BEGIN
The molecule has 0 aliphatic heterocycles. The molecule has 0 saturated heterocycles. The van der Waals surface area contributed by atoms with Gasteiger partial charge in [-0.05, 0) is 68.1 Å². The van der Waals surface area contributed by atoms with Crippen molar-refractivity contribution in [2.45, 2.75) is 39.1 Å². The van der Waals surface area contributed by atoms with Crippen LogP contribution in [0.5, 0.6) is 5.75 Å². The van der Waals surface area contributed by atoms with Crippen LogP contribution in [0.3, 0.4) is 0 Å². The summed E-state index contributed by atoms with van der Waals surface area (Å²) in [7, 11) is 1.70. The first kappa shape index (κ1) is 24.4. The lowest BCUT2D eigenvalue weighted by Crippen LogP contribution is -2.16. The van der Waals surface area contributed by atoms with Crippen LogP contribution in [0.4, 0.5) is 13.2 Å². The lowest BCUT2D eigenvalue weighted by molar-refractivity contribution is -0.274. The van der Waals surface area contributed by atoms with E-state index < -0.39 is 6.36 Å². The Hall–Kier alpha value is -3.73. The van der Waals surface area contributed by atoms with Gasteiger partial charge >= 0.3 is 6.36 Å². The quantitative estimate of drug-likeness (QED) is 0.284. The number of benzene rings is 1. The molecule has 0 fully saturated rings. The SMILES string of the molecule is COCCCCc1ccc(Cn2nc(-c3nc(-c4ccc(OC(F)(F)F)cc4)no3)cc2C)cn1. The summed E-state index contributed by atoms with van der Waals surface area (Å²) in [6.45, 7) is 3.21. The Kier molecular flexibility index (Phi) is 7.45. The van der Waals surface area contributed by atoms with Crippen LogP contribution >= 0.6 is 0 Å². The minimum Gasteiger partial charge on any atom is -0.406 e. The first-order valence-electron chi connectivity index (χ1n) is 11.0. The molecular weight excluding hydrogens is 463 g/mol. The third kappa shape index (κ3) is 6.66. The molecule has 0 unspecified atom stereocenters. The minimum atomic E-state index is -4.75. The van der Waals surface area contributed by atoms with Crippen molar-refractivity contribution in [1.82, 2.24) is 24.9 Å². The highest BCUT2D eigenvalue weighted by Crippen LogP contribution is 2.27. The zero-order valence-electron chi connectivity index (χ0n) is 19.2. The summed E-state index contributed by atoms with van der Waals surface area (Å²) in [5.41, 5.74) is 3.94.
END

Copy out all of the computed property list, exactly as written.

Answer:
The molecule has 0 aliphatic heterocycles. The molecule has 0 saturated heterocycles. The van der Waals surface area contributed by atoms with Gasteiger partial charge in [-0.05, 0) is 68.1 Å². The van der Waals surface area contributed by atoms with Crippen molar-refractivity contribution in [2.45, 2.75) is 39.1 Å². The van der Waals surface area contributed by atoms with Crippen LogP contribution in [0.5, 0.6) is 5.75 Å². The van der Waals surface area contributed by atoms with Crippen LogP contribution in [0.3, 0.4) is 0 Å². The summed E-state index contributed by atoms with van der Waals surface area (Å²) in [7, 11) is 1.70. The first kappa shape index (κ1) is 24.4. The lowest BCUT2D eigenvalue weighted by Crippen LogP contribution is -2.16. The van der Waals surface area contributed by atoms with Crippen LogP contribution in [0.4, 0.5) is 13.2 Å². The lowest BCUT2D eigenvalue weighted by molar-refractivity contribution is -0.274. The van der Waals surface area contributed by atoms with E-state index < -0.39 is 6.36 Å². The Hall–Kier alpha value is -3.73. The van der Waals surface area contributed by atoms with Gasteiger partial charge >= 0.3 is 6.36 Å². The quantitative estimate of drug-likeness (QED) is 0.284. The number of benzene rings is 1. The molecule has 0 fully saturated rings. The SMILES string of the molecule is COCCCCc1ccc(Cn2nc(-c3nc(-c4ccc(OC(F)(F)F)cc4)no3)cc2C)cn1. The summed E-state index contributed by atoms with van der Waals surface area (Å²) in [6.45, 7) is 3.21. The Kier molecular flexibility index (Phi) is 7.45. The van der Waals surface area contributed by atoms with Crippen LogP contribution >= 0.6 is 0 Å². The minimum Gasteiger partial charge on any atom is -0.406 e. The first-order valence-electron chi connectivity index (χ1n) is 11.0. The molecular weight excluding hydrogens is 463 g/mol. The third kappa shape index (κ3) is 6.66. The molecule has 0 unspecified atom stereocenters. The minimum atomic E-state index is -4.75. The van der Waals surface area contributed by atoms with Crippen molar-refractivity contribution in [1.82, 2.24) is 24.9 Å². The highest BCUT2D eigenvalue weighted by Crippen LogP contribution is 2.27. The zero-order valence-electron chi connectivity index (χ0n) is 19.2. The summed E-state index contributed by atoms with van der Waals surface area (Å²) in [5.41, 5.74) is 3.94.